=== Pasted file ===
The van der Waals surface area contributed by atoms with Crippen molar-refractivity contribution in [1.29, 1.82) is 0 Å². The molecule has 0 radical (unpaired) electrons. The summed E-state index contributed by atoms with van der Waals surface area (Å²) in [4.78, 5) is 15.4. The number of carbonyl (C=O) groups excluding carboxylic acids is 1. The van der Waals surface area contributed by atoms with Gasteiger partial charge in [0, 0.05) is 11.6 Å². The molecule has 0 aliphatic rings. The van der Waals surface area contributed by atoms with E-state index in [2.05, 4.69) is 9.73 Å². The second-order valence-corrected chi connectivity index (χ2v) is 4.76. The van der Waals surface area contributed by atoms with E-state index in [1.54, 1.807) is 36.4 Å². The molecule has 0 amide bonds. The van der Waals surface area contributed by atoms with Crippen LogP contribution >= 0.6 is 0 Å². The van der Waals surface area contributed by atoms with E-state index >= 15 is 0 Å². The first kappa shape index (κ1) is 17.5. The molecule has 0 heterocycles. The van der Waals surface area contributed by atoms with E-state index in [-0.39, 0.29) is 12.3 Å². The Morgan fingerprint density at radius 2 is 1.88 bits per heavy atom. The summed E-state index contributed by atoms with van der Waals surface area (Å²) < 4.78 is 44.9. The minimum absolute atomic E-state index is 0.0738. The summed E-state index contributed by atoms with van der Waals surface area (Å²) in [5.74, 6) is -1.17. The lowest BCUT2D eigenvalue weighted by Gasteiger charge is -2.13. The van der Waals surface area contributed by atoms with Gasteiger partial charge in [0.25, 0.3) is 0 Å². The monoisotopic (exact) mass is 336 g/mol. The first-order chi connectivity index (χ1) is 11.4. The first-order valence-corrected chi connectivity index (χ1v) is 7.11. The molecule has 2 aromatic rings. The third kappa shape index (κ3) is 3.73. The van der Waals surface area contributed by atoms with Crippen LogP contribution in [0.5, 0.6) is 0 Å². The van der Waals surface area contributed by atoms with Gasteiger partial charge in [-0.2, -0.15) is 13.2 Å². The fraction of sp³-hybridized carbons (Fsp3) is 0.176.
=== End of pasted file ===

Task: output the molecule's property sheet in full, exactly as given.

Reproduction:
The van der Waals surface area contributed by atoms with Crippen molar-refractivity contribution in [1.29, 1.82) is 0 Å². The molecule has 0 radical (unpaired) electrons. The summed E-state index contributed by atoms with van der Waals surface area (Å²) in [4.78, 5) is 15.4. The number of carbonyl (C=O) groups excluding carboxylic acids is 1. The van der Waals surface area contributed by atoms with Gasteiger partial charge in [0, 0.05) is 11.6 Å². The molecule has 0 aliphatic rings. The van der Waals surface area contributed by atoms with E-state index in [2.05, 4.69) is 9.73 Å². The second-order valence-corrected chi connectivity index (χ2v) is 4.76. The van der Waals surface area contributed by atoms with E-state index in [1.54, 1.807) is 36.4 Å². The molecule has 0 amide bonds. The van der Waals surface area contributed by atoms with Crippen LogP contribution >= 0.6 is 0 Å². The van der Waals surface area contributed by atoms with E-state index >= 15 is 0 Å². The first kappa shape index (κ1) is 17.5. The molecule has 0 heterocycles. The van der Waals surface area contributed by atoms with E-state index in [-0.39, 0.29) is 12.3 Å². The Morgan fingerprint density at radius 2 is 1.88 bits per heavy atom. The summed E-state index contributed by atoms with van der Waals surface area (Å²) < 4.78 is 44.9. The minimum absolute atomic E-state index is 0.0738. The summed E-state index contributed by atoms with van der Waals surface area (Å²) in [5.74, 6) is -1.17. The lowest BCUT2D eigenvalue weighted by Gasteiger charge is -2.13. The van der Waals surface area contributed by atoms with Gasteiger partial charge in [0.25, 0.3) is 0 Å². The monoisotopic (exact) mass is 336 g/mol. The first-order chi connectivity index (χ1) is 11.4. The first-order valence-corrected chi connectivity index (χ1v) is 7.11. The molecule has 2 aromatic rings. The third kappa shape index (κ3) is 3.73. The van der Waals surface area contributed by atoms with Crippen LogP contribution in [0.5, 0.6) is 0 Å². The van der Waals surface area contributed by atoms with Gasteiger partial charge in [-0.2, -0.15) is 13.2 Å². The fraction of sp³-hybridized carbons (Fsp3) is 0.176.